My first port of call was Michel Plante. He works for the company that distributes Focal loudspeakers in Canada. I dragged him into our room and asked him, based on his experience with the speakers, where he thought they would work best in our room. He went away and came back with a room acoustics expert, who played some music, walked up and down, clapped, shouted, sat and thought. His recommendation was to move the speakers to the opposite wall, which I must admit sounded rather improbable, but since he was the expert we shut the system down and schlepped it across the room.

Meanwhile, Michel came back again bearing curtains to cover the glass wall; a pair of heavy area rugs to cover the area of floor between the listening seats and the system; a whole bunch of acoustic panels that we could arrange around the walls as appropriate; and a selection of spot lamps that we could use to provide mood lighting thereby drawing attention away from the drab decor.

Eventually we got everything set up, and began to test it again. There was no doubt that the sound was better balanced, but still it was uninspiring, and surely nobody who heard it would leave with positive impressions regarding any of the equipment involved in producing it. Then the left channel got noticeably quieter. Then it started to hiss and crackle. Then it went pop and shut down. One of the BHK 300 monoblocks had evidently failed.

Once again Michel Plante came to the rescue. He went off and came back with a Devialet 400 dual-mono integrated amplifier with a built-in DSD-compatible DAC. A cool $20k if you want one. We could use this for the rest of the show, or until we got the BHK 300 repaired. He also brought his acoustic expert back, plus another of his experts – a cellist named Vincent Belanger, who had recorded an album that we played for him to assess the bass response. Between them they got the speaker positioning fine-tuned and finally we were good to go. There was a compromise. We could get very nice and clean imaging, but with a huge bass hump; or we could tame the bass hump at the expense of the holographic imaging. Naturally, we chose the latter.

A phone call to Paul McGowan determined that the most likely cause of the BHK 300 failure was one of the input tubes (yes, the BHK 300 monoblocks are hybrid amplifiers – tube inputs with solid-state outputs). If we could get a pair of replacement tubes we could swap them out and all would be well. The tubes, he told us, are 6229 Golden Lions, and are quite widely used, so there was a good chance we could get hold of a pair. Unfortunately, it didn’t work out that way. 6229’s turned out to be as common as albino unicorns. Nobody had even heard of them. Thus it was that on Friday, Paul shipped a replacement pair out to us by FedEx, for urgent priority delivery on Saturday morning.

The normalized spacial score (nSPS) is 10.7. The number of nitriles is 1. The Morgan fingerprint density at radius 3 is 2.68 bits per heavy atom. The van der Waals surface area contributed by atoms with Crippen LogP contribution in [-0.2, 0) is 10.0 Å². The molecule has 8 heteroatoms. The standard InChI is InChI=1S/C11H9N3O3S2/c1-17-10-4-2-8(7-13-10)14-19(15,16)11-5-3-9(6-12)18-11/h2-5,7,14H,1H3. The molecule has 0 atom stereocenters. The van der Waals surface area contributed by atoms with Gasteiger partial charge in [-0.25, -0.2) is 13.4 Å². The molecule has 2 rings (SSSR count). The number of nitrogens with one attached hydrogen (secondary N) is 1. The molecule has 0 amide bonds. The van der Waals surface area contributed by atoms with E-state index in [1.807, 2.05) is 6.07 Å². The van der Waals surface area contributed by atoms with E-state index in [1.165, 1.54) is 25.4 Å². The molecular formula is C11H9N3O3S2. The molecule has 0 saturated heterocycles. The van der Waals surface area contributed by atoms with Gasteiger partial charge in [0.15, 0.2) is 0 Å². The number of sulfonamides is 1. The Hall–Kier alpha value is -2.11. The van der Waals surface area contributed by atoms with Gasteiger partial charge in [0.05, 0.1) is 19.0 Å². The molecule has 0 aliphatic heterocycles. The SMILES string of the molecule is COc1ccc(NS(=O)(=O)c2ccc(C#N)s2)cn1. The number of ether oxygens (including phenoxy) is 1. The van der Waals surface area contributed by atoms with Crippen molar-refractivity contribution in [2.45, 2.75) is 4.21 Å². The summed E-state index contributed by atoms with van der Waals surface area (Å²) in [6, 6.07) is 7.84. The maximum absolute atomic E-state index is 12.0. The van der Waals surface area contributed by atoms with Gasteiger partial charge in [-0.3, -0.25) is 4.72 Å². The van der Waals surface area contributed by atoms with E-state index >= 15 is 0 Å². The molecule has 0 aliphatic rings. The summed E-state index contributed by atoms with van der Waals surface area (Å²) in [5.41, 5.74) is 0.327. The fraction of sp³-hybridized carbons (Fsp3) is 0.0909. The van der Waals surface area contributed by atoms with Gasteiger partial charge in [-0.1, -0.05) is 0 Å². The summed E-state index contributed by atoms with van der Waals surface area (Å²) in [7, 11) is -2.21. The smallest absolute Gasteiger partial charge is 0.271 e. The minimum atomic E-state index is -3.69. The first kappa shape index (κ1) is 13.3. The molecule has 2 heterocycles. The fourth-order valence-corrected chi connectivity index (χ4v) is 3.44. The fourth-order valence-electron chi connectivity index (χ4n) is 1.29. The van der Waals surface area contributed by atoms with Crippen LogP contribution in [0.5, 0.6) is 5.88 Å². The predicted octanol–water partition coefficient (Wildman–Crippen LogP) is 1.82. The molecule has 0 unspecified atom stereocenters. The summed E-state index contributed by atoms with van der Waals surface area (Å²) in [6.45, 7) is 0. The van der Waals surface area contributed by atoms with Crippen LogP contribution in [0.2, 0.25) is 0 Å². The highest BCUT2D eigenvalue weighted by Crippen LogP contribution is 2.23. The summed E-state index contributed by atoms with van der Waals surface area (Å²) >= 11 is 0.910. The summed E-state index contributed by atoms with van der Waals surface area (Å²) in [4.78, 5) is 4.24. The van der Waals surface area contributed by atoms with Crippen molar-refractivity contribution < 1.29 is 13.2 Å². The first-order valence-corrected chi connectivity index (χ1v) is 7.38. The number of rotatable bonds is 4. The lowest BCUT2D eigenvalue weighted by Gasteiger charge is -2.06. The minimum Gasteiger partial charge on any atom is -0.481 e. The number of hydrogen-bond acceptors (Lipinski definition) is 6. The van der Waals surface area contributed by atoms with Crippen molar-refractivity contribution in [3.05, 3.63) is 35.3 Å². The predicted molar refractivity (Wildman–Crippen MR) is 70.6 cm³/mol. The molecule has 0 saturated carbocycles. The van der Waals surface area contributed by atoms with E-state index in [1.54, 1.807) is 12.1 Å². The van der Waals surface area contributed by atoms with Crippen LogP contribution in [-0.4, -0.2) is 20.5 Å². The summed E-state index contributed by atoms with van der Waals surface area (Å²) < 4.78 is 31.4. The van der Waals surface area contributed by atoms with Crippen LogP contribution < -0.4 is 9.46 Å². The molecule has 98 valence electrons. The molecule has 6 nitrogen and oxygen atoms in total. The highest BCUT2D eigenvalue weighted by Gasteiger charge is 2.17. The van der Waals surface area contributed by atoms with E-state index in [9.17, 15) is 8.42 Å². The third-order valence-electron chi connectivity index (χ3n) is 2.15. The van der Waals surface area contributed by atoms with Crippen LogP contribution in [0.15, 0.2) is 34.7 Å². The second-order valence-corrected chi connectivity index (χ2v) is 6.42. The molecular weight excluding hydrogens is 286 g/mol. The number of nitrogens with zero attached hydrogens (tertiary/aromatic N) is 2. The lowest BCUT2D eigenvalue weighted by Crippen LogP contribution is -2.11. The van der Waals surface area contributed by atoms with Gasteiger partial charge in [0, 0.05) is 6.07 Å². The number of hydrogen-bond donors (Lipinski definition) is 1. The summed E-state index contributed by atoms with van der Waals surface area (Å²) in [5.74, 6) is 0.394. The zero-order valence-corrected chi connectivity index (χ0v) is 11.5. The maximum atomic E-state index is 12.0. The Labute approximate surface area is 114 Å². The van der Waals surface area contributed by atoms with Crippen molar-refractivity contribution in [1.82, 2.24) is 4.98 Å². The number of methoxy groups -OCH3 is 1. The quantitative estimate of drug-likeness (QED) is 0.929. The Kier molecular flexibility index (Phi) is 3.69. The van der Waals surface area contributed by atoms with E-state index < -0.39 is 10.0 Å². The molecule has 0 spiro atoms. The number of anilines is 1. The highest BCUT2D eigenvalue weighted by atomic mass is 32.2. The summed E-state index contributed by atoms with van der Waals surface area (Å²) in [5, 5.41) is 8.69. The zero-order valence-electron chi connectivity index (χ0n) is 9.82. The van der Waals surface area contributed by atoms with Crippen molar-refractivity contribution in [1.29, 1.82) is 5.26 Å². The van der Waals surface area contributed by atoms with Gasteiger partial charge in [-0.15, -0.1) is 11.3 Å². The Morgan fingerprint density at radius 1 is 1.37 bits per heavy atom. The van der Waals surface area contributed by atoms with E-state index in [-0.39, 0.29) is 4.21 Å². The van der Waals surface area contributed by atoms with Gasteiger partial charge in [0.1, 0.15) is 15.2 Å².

So, by Friday we had a room that was not sounding bad at all. Overall it was still a little on the muddy side, but walking through some of the other rooms it didn’t sound as though anybody else was slaying that particular dragon. Although the BHK 300 monoblocks were looking pretty impressive, they were only holding the carpet in place. By Saturday lunch time, though, we hoped they’d be singing too.

But not so fast. Saturday lunch time came and went, and still no FedEx. We called them up and learned that they had mislaid the shipment! Furthermore it was not going to be delivered until Monday morning, and the show ended on Sunday. It was at this point that the next two heroes entered the picture.

Rick Becker is an audio reviewer with “” and likes his sound tube-based and vinyl-driven. Rick pointed out that there is actually no such thing as a 6229 tube, but there is a 6922 and it is a very common design used in preamplifiers and phono stages. Whipping the suspect tubes out of the deceased BHK 300, he confirmed his suspicion. He then went off with a twinkle in his eye saying “Give me 20 minutes….”. True to his word, he came back at the appointed hour with an introduction to a gentleman named Samuel Furon of l’Atelier Audio, a Canadian dealer and distributor of high-end audio. One of the products he was carrying, a phono preamplifier, uses 6922 tubes, and he had one on display but not in use. These used not just ordinary 6922’s, but NOS Phillips tubes … he just pulled out a pair and gave them to me. Didn’t want them back!

We put the Phillips NOS 6922’s into the BHK 300 and it immediately sprang to life again. So we took the Devialet out of the system and ran the rest of the show with the DirectStream DAC feeding the BHK 300 monoblocks directly. To say that the PS Audio combo dramatically outshone the Devialet sounds like I am being down on the Devialet, and that is not my intention. The euro-chic Devialet worked very well and delivered a nice clean sound with notable bass weight and definition. I’m sure you’d like it – I know I did. But the PS Audio combo really shook my world, and we ran with that setup through the end of the show. It seemed to blow away a large part of the bass-rich mud that pervaded the overall sound, and created a fairly solid stereo image where previously there really wasn’t one. The midrange was to die for – seriously tube-y. For the second half of the show our room really sang!